Tree doctors from UP call for global strategy for forest health and biosecurity

Forests worldwide are continually under threat from introduced insects and pathogens despite the best biosecurity efforts. Without a concerted global effort to understand and control invasive pests the problem is expected to worsen as international trade increases.
In a review article, published in the prominent journal Science, Prof Mike Wingfield and his co-authors from the Forestry and Biodiversity Institute (FABI) at the University of Pretoria (UP) assert that an integrated global strategy is urgently needed to protect our forests.

Profs Wingfield, Bernard Slippers, Brenda Wingfield from FABI and Dr Eckehard Brockerhoff, Principal Scientist at Scion in New Zealand, considers the urgent need for a global strategy to keep planted forests healthy. They reflect on the global value of plantation forests that are seriously threatened by invasive pathogens and insect pests. Globalisation is compounding this issue, and while there are solutions – including biosecurity, biological control, breeding, genetic engineering, environmentally safe chemical control and more – to protect forests, the lack of investment, capacity, and coordination of global efforts are barriers.

‘More and more pests are emerging. Their impact is a growing concern as one in every six people rely on forests for food globally, and many more depend on them for climate regulation, carbon storage, health (through improved water and air quality) as well as the wood and wood-product industries,’ explained Prof Wingfield. In South Africa, forestry contributes around R45 billion a year to the economy.

‘Keeping invasive pests out of forests should be a top priority for all countries,’ he said.
The authors added that global biosecurity is only as strong as the weakest link. ‘Many countries don’t have the resources to put biosecurity measures in place for plants and plant products. Once a pest becomes established it can be impossible to eradicate, and the pest can use the new country as a stepping stone for further invasions.’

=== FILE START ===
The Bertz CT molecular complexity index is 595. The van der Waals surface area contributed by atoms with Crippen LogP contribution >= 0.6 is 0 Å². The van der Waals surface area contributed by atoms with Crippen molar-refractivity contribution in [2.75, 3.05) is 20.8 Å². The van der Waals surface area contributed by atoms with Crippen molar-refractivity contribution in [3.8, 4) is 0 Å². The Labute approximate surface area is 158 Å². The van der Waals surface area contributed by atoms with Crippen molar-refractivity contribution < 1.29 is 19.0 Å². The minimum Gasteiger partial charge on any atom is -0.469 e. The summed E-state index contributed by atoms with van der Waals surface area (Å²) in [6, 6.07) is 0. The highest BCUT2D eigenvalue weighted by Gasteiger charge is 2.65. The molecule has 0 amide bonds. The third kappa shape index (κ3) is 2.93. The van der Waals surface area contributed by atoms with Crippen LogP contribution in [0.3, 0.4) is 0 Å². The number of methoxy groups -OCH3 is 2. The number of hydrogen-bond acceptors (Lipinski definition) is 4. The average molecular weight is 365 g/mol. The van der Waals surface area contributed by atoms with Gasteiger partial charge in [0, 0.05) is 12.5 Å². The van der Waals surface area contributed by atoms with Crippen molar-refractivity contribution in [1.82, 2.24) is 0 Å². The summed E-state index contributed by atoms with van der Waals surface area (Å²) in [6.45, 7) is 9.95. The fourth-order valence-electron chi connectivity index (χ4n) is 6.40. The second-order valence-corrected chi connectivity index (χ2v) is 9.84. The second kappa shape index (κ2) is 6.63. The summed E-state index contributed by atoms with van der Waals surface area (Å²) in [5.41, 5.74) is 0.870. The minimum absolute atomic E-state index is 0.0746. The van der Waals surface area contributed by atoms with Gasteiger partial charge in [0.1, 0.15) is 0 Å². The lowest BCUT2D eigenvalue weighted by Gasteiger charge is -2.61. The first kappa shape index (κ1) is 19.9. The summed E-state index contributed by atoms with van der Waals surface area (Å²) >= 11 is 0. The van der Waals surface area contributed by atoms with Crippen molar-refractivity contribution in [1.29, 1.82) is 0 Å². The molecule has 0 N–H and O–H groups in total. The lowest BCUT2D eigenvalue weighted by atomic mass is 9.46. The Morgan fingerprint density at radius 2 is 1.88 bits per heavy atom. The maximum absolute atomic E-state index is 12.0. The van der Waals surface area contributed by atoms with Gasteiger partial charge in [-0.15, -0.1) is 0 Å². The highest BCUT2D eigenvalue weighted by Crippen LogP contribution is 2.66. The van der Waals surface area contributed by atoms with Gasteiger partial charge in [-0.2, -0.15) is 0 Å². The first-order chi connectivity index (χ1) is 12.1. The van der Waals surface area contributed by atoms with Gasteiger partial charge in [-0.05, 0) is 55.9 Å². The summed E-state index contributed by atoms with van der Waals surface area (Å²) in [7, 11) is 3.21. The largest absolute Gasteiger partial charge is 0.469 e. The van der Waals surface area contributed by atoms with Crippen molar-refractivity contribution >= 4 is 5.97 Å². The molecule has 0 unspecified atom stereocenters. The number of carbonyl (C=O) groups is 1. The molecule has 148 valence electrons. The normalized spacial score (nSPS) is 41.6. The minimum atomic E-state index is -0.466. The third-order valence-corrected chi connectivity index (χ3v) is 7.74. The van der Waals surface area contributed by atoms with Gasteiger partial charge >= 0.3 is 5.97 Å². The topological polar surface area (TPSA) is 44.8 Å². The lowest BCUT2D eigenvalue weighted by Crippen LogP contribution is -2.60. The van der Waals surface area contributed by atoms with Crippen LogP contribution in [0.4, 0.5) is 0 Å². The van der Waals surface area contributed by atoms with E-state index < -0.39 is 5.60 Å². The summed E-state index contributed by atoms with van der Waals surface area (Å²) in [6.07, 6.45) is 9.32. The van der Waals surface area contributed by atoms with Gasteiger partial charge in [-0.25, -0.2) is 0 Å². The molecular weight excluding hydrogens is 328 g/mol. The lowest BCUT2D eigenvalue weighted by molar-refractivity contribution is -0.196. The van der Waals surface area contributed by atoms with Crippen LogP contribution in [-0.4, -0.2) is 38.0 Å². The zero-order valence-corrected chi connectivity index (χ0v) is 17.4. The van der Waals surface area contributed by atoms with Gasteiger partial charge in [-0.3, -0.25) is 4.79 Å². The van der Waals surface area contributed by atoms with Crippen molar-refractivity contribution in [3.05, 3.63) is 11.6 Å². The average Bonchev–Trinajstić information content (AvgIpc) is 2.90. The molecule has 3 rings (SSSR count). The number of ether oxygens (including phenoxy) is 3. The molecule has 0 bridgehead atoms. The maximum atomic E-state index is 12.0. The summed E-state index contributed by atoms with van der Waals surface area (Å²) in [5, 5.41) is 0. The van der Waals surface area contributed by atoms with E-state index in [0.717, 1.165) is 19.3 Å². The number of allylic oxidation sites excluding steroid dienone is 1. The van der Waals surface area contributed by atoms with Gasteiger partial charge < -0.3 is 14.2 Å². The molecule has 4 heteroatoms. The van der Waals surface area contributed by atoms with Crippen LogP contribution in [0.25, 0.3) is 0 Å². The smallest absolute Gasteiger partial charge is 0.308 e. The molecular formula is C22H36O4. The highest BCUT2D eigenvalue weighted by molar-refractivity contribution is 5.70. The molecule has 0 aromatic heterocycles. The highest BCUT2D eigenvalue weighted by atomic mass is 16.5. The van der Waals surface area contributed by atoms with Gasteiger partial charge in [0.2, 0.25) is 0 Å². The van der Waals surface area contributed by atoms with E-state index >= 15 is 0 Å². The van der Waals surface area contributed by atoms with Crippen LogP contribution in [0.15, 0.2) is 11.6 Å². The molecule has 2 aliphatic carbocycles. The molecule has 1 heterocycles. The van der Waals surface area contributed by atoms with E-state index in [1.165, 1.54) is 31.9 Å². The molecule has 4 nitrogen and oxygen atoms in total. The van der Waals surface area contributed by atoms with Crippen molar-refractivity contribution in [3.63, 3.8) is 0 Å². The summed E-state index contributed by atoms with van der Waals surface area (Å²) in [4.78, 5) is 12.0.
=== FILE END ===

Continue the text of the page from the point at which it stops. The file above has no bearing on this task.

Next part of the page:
The authors said that the only way to realistically deal with tree pests will be through global collaboration – sharing experience and research findings. While bodies like the International Union of Forest Research Organizations (IUFRO)help to facilitate collaboration, there is no single body or funding structure to support a global strategy for dealing with pests in planted forests.

According to the researchers, the perfect time to talk about this issue is now, as the World Forestry Congress of the Food and Agriculture Organisation (FAO) of the United Nations (UN) is focusing on forest health and sustainability when it meets in September in South Africa.

Paper and other details
1 Wingfield, M.J., Brockerhoff, E.G., Wingfield, B.D. & Slippers, B. (2015). Planted forest health: The need for a global strategy. Science (in press) DOI
2 See Fig. 2 of the paper for the spread of pitch canker.

An introduction to the special issue of Science and the other review papers are available here or visit http://www.sciencemag.org/content/349/6250/800.full 

Story by Ansa Heyl, Newsroom, University of Pretoria.